Living trusts are an increasingly popular choice as the primary document within an estate plan. By writing a living trust, your family members do not have to go through the time and cost of probate, the loss of privacy, and the added stress that comes with court proceedings while they are in the midst of their grief. A living trust offers a way for people to manage their assets and have them managed by someone of their choosing. Many people find relief writing an estate plan, so they can live the rest of their life knowing that the future of their legacy and family is accounted for.
With a revocable living trust, a person has the option of making edits to their plan at any point during their lifetime, as they wish. Life circumstances, finances, relationships, and so many other changes can occur, and they may be expected or unexpected. But either way, a revocable living trust allows someone to make updates as needed until they pass away.
But there are common mistakes that anyone can easily make when establishing their living trust. So if you have questions or concerns now about developing your living trust, you can probably benefit from consulting with a legal team who is knowledgeable in estate planning law. By committing one of these mishaps, it can prevent a trust from working in the way the decedent had intended:
- Not proofreading the trust document
- Not having a properly prepared trust that is legally-binding
- Naming someone as successor trustee who cannot, or does not want to, fulfill these duties
- Not updating a living trust as life changes overtime
- Not funding the trust document as needed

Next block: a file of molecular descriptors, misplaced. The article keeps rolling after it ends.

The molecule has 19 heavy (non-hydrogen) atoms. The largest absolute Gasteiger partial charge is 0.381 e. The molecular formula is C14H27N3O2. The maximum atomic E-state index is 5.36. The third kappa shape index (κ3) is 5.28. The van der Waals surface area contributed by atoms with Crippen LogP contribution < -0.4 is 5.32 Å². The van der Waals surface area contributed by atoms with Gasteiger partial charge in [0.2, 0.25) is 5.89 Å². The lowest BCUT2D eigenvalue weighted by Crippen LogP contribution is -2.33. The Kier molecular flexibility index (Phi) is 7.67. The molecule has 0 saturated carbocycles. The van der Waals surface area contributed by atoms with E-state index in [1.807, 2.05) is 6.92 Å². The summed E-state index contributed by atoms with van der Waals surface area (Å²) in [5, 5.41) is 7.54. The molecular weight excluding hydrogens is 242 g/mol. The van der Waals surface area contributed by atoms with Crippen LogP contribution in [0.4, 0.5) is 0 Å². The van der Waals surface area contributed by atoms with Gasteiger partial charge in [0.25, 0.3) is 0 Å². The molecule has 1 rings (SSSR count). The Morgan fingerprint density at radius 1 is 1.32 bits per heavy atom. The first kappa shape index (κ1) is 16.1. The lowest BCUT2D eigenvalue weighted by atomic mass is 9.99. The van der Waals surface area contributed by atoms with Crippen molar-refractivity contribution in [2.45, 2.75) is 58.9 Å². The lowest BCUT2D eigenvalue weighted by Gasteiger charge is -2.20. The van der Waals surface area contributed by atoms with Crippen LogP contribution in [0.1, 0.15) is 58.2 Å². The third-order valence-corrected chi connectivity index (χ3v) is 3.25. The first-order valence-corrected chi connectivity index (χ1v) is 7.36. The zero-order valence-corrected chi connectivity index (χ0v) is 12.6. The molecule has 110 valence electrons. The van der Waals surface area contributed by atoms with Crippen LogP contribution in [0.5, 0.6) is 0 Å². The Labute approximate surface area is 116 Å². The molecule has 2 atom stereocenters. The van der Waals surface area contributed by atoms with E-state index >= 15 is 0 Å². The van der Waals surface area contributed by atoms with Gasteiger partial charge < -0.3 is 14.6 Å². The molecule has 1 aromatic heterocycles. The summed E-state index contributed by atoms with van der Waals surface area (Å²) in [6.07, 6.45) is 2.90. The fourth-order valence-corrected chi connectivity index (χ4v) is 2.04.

- Not having a lawyer review the document for errors and improvements
To avoid common mistakes like these listed above, you’ll have to make sure that your estate plan is prepared properly, and that your trust documents are written in a way that reflects your wishes and considers applicable laws. You will have to write instructions for how you want your assets to be given to loved ones or charity organizations after your passing. Because of how impactful a document like a living trust can be, make sure you proofread it and have your lawyer review it for mistakes before solidifying, like a trust lawyer families depend on from the Law Group of Iowa.
To avoid confusions when setting up your living trust, you will need to use specifics in your language and make sure your preferences are clearly written. If you are too general or broad in terms, then it leaves room for different interpretations for your wishes. And if that happens, then disputes between beneficiaries can arise, causing further stress for family members who will already be in a state of grief. By taking the time now to make an estate plan and meet with a lawyer, you are setting the foundational future for the loved ones you cherish most dearly.